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A Jolly Christmas? Retailers Count The Extra Days

For merchants, the stars are lining up — at least so far.

Online shopping jumped more than 28 percent on Cyber Monday compared with a year ago, according to IBM Benchmark. And the National Retail Federation says Thanksgiving weekend spending shot up to $59.1 billion, nearly 13 percent more than last year's $52 billion.

Fortunately for retailers, those good numbers may keep coming because the heavens have lined up in such a way that the 2012 calendar "is a real plus," says Chris Christopher, an economist with IHS Global Insight, a forecasting firm. "There are more shopping days" than we've had in years, he notes.

That's because Thanksgiving fell on the earliest date possible. Since most people don't begin holiday shopping until Black Friday, separating the Thanksgiving turkey from the Christmas goose by as many days as possible is a good thing for retailers.

An Extra Weekend

But there are two other timing factors that may really help this year. One is that Christmas Eve lands on a Monday. Procrastinators — and you know who you are — will have both Saturday and Sunday, Dec. 22 and 23, to go to the mall. Retailers love it when they have a whole weekend to lure last-minute shoppers just as the Christmas Eve pressure is peaking.

And online dawdlers also can shop on that final weekend and still get the gifts delivered before sunset on Monday. Yes, you may pay more for the service, but Express Mail, UPS, FedEx and others will be making delivery rounds on Monday, Dec. 24. "This year is the best of times for people who like to wait until the last minute to shop," Christopher said.

But there's yet another calendar event that offers a sort of Powerball bonus. It's the fiscal cliff. If retailers' timing luck holds, that political and economic threat will be eliminated just in time to spur a celebratory round of shopping on the weekend before Christmas.

A Fiscal Cliff Surprise?

Here's how it may play out: Congress must fix the so-called fiscal cliff — a complex cluster of federal spending cuts and tax-break expirations that all come together at year's end.

Lawmakers are scrambling to put together a deal in this calendar year, and most economists and pundits think they will find some way to compromise. But for now the threat of inaction may be dampening many people's enthusiasm for shopping.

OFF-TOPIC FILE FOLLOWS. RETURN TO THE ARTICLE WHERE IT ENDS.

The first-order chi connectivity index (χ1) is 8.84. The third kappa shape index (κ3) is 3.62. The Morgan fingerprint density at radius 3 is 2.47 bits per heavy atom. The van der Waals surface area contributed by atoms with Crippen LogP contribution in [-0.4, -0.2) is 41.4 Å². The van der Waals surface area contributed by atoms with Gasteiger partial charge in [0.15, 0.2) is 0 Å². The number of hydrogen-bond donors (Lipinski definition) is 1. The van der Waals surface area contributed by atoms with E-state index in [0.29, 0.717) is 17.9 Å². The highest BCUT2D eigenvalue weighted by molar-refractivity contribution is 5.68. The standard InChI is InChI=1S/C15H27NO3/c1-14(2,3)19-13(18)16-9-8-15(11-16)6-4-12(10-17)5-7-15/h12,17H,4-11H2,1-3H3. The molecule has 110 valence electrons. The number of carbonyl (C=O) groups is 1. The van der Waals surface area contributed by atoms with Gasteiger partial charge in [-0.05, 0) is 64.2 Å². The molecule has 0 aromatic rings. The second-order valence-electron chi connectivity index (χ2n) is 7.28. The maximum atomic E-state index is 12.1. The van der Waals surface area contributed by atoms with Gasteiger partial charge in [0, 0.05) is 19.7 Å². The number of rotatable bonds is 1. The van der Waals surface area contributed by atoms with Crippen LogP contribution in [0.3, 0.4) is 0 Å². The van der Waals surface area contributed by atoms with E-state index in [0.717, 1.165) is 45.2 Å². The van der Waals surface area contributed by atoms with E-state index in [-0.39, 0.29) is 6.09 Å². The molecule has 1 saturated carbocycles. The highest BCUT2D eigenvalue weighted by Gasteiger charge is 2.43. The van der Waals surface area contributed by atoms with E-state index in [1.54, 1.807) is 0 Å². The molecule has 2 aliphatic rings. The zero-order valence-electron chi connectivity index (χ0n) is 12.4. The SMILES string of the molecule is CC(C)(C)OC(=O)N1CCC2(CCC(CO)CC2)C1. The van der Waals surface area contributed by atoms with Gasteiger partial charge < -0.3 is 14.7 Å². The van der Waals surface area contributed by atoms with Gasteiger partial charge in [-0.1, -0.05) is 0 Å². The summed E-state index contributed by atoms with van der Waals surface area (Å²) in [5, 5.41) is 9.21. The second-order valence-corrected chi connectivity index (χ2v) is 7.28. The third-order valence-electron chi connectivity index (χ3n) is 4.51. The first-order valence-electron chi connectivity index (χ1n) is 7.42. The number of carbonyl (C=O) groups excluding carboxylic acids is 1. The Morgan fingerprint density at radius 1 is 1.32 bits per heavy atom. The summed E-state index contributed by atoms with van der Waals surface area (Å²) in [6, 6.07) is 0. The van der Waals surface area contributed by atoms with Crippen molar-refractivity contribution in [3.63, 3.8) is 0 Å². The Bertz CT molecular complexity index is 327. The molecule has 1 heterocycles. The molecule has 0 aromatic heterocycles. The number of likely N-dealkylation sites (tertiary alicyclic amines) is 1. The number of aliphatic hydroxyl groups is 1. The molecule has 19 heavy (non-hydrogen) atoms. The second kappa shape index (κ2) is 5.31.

For example, it's not yet clear how many automatic spending cuts will kick in next year. If Congress were to allow all of the currently scheduled reductions to take effect, many government contractors would lose their jobs next year. And many taxpayers know their tax bills may shoot up in January. None of that puts people in the mood to spend.

Online shopping during Cyber Monday rose more than 28 percent from a year ago, according to IBM Benchmark.
Paul Sakuma / AP
Online shopping during Cyber Monday rose more than 28 percent from a year ago, according to IBM Benchmark.

The White House is certainly aware of the threat hanging over the economy. On Monday morning, it issued a report in which its economic advisers say that "as we approach the holiday season, which accounts for close to one-fifth of industry sales, retailers can't afford the threat of tax increases on middle-class families."

In a statement on the White House report, National Retail Federation CEO Matthew Shay agreed that congressional inaction would lead to "stifled job creation, and dampened consumer confidence, which will ultimately lead to lower retail sales and potentially another recession."

Optimists note that lawmakers are not just members of Congress. They also are human beings who would like to be home for the holidays.

An Incentive For Lawmakers

So members of Congress have a great deal of incentive to wrap up any legislative package dealing with the fiscal cliff by Friday, Dec. 21. Christopher said he believes a compromise will be reached by that date.

If he's right, the cloud of uncertainty would lift just in time to brighten Americans' economic mood as they go shopping on that final weekend before Christmas.

Of course, the gamble could go the other way. If Congress remains hopelessly deadlocked as of Dec. 21, it could throw a big wet blanket over the economy and discourage shopping in those crucial days leading up to Christmas.

For now, the retailers are crossing their fingers. "It is encouraging to see the Administration's acknowledgement that retailers and their customers will be among the hardest hit if our elected officials fail to address ongoing economic uncertainty," says Shay, in the retail trade group's statement. "The time for action is now."

So, sure, the Mayan calendar may say the world is ending on Dec. 21, but the countdown calendar for the fiscal cliff and Christmas Eve is pointing to good times.

Copyright 2021 NPR. To see more, visit

Marilyn Geewax is a contributor to NPR.
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